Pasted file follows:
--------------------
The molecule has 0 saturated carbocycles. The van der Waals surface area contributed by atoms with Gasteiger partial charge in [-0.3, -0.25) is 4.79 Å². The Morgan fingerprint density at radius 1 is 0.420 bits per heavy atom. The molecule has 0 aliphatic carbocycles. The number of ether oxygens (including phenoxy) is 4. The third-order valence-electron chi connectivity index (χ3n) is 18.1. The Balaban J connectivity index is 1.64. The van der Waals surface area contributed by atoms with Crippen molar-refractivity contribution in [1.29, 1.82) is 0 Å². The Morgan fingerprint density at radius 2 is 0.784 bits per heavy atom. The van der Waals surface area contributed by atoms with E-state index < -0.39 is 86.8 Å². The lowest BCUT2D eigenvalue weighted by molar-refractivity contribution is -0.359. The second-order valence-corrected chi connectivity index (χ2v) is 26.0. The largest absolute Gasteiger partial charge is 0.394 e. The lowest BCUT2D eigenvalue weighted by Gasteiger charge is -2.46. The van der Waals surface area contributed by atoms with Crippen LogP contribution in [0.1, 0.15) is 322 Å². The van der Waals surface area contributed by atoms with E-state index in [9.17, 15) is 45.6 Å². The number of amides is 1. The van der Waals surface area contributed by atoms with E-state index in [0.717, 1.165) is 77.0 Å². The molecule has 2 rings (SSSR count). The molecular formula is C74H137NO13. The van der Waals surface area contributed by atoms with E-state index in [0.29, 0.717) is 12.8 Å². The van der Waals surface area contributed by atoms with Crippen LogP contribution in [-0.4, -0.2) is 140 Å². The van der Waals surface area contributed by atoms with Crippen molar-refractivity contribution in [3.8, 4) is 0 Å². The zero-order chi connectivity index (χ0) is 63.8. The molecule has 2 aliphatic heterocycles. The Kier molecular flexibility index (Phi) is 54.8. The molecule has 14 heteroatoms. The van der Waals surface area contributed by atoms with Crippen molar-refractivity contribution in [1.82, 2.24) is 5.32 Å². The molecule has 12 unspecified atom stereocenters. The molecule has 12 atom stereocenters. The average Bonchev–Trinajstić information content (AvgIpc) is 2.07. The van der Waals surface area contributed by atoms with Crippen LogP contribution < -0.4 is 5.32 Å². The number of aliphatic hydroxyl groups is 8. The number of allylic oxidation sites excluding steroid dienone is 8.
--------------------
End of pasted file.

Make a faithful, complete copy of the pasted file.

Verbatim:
The molecule has 0 saturated carbocycles. The van der Waals surface area contributed by atoms with Gasteiger partial charge in [-0.3, -0.25) is 4.79 Å². The Morgan fingerprint density at radius 1 is 0.420 bits per heavy atom. The molecule has 0 aliphatic carbocycles. The number of ether oxygens (including phenoxy) is 4. The third-order valence-electron chi connectivity index (χ3n) is 18.1. The Balaban J connectivity index is 1.64. The van der Waals surface area contributed by atoms with Crippen molar-refractivity contribution in [1.29, 1.82) is 0 Å². The Morgan fingerprint density at radius 2 is 0.784 bits per heavy atom. The van der Waals surface area contributed by atoms with E-state index < -0.39 is 86.8 Å². The lowest BCUT2D eigenvalue weighted by molar-refractivity contribution is -0.359. The second-order valence-corrected chi connectivity index (χ2v) is 26.0. The largest absolute Gasteiger partial charge is 0.394 e. The lowest BCUT2D eigenvalue weighted by Gasteiger charge is -2.46. The van der Waals surface area contributed by atoms with Crippen LogP contribution in [0.1, 0.15) is 322 Å². The van der Waals surface area contributed by atoms with E-state index in [9.17, 15) is 45.6 Å². The number of amides is 1. The van der Waals surface area contributed by atoms with E-state index in [0.717, 1.165) is 77.0 Å². The molecule has 2 rings (SSSR count). The molecular formula is C74H137NO13. The van der Waals surface area contributed by atoms with E-state index in [0.29, 0.717) is 12.8 Å². The van der Waals surface area contributed by atoms with Crippen LogP contribution in [-0.4, -0.2) is 140 Å². The van der Waals surface area contributed by atoms with Crippen molar-refractivity contribution in [3.8, 4) is 0 Å². The zero-order chi connectivity index (χ0) is 63.8. The molecule has 2 aliphatic heterocycles. The Kier molecular flexibility index (Phi) is 54.8. The molecule has 14 heteroatoms. The van der Waals surface area contributed by atoms with Crippen molar-refractivity contribution in [1.82, 2.24) is 5.32 Å². The molecule has 12 unspecified atom stereocenters. The molecule has 12 atom stereocenters. The average Bonchev–Trinajstić information content (AvgIpc) is 2.07. The van der Waals surface area contributed by atoms with Crippen LogP contribution < -0.4 is 5.32 Å². The number of aliphatic hydroxyl groups is 8. The number of allylic oxidation sites excluding steroid dienone is 8.